Psychosoziale Krisenintervention


Gekle W & Tschacher W (2004). Differentielle Indikationsstellungen im Prozess der Krisenintervention. In: Riecher-Rössler A, Berger P, Yilmaz AT, & Stieglitz R-D (eds.) Psychiatrisch-psychotherapeutische Krisenintervention, (pp. 55-65). Göttingen: Hogrefe.

Tschacher W (1996). The Dynamics of Psychosocial Crises Time Courses and Causal Models. Journal of Nervous and Mental Disease, 184, 172-179.

Reisch T, Schlatter P, & Tschacher W (1999). Efficacy of Crisis Intervention. Crisis, 20, 78-85.

Tschacher W & Jacobshagen N (2002) Process Analysis of Crisis Intervention. Crisis, 23, 59-67.


Tschacher W (1996)
The time courses of 34 psychosocial crises were studied at an in-patient psychiatric crisis intervention unit. For data acquisition, patients were instructed to rate their tension, activity and mood in self-report scales three times a day. The onset of crises before index admission were assessed by retrospective interviews. A combination of pre-post comparisons and time series analyses was used to evaluate the effectiveness of crisis intervention and to specify typologies of crises. Although distinct crisis trajectories were found at the group level which clearly reflect global treatment effects, there was little indication of specificity using a pre-post design. Consequently, the use of more fine-grained longitudinal methods is proposed. Time series models of individual patients (single systems approach) are helpful in designing appropriate therapeutic strategies. Agglutination of single case models points to distinct crisis courses, in which a cluster of depressive reactions is prominent. Consequently, a dynamical systems approach is suggested for application in psychiatry and psychology.

Reisch T, Schlatter P & Tschacher W (1999)
Evaluated the efficacy of crisis intervention in a specialized community-based psychiatric program with an emphasis on suicide and suicide prevention, focusing on the alleviation of depression, hopelessness, fear, phobia, and somatization, generally considered to contribute to suicidal ideation and behavior. Participants were 32 female and 19 male patients, aged 17 to 77 years, admitted to the crisis intervention unit in Bern, Switzerland. During the first and last days of a 2-3 week hospitalization, participants completed the Beck Depression Inventory (BDI), the Emotionalitaetsinventar-Befinden (EMI-B, an inventory of emotional well-being), the Giessen Test (GT-S, a personality diagnostic test), the Unsicherheitsfragebogen (UFB, a social anxiety questionnaire), and the Symptom Checklist (SCL-90-R). After crisis intervention, a reduction of symptoms contributing to suicidal ideation and behavior and significant improvements in psychopathology ratings, in particular in depression and anxiety, were found. However, residual symptoms and only moderate improvement in personality and social phobia measures indicated the need for a 2-step therapy approach: intensive intervention targeted at the precipitating cause of a crisis, followed by long-term therapy to treat underlying problems.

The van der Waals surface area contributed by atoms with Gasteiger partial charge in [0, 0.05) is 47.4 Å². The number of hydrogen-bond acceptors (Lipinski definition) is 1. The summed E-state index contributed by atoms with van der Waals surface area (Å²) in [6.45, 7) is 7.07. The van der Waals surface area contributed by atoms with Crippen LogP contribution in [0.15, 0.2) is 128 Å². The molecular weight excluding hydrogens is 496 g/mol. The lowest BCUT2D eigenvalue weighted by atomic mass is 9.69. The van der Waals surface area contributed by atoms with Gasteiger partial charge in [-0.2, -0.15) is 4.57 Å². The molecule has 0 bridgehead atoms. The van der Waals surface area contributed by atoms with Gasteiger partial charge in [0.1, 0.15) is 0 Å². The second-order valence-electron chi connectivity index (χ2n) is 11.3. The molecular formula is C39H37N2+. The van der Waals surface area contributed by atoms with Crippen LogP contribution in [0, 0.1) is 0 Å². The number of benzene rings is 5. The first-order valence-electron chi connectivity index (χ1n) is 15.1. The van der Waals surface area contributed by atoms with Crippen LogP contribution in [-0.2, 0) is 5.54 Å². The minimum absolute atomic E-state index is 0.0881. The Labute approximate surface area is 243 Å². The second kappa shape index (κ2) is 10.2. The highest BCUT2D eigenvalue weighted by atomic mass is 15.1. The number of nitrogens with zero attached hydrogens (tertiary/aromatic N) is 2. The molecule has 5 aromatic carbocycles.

Tschacher W & Jacobshagen N (2002)
The remediation processes in psychosocial crisis intervention were modeled focussing on cognitive orientation. Frequent observations and subsequent process modeling constitute a novel approach to process research and reveal process-outcome associations. A sample of 40 in-patients who were assigned to treatment in a crisis intervention unit was monitored in order to study the process of crisis intervention. The process data consisted of patients' self-ratings of the variables mood, tension, and cognitive orientation which were assessed three times a day throughout hospitalization (M = 22.6 d). Linear time series models (vector autoregression) of the process data were computed to describe the prototypical dynamic patterns of the sample. Additionally, the outcome of crisis intervention was evaluated by pre-post questionnaires. Linear trends were found pointing to an improvement of mood, a reduction of tension, and an increase of outward cognitive orientation. Time series modeling showed that, on average, outward cognitive orientation preceded improved mood. The time series models partially predicted the treatment effect, notably the outcome domain 'Reduction of Social Anxiety', yet did not predict the domain of symptom reduction. In conclusion, crisis intervention should focus on having patients increasingly engage in outward cognitive orientation in order to stabilize mood, reduce anxiety, and activate their resources.

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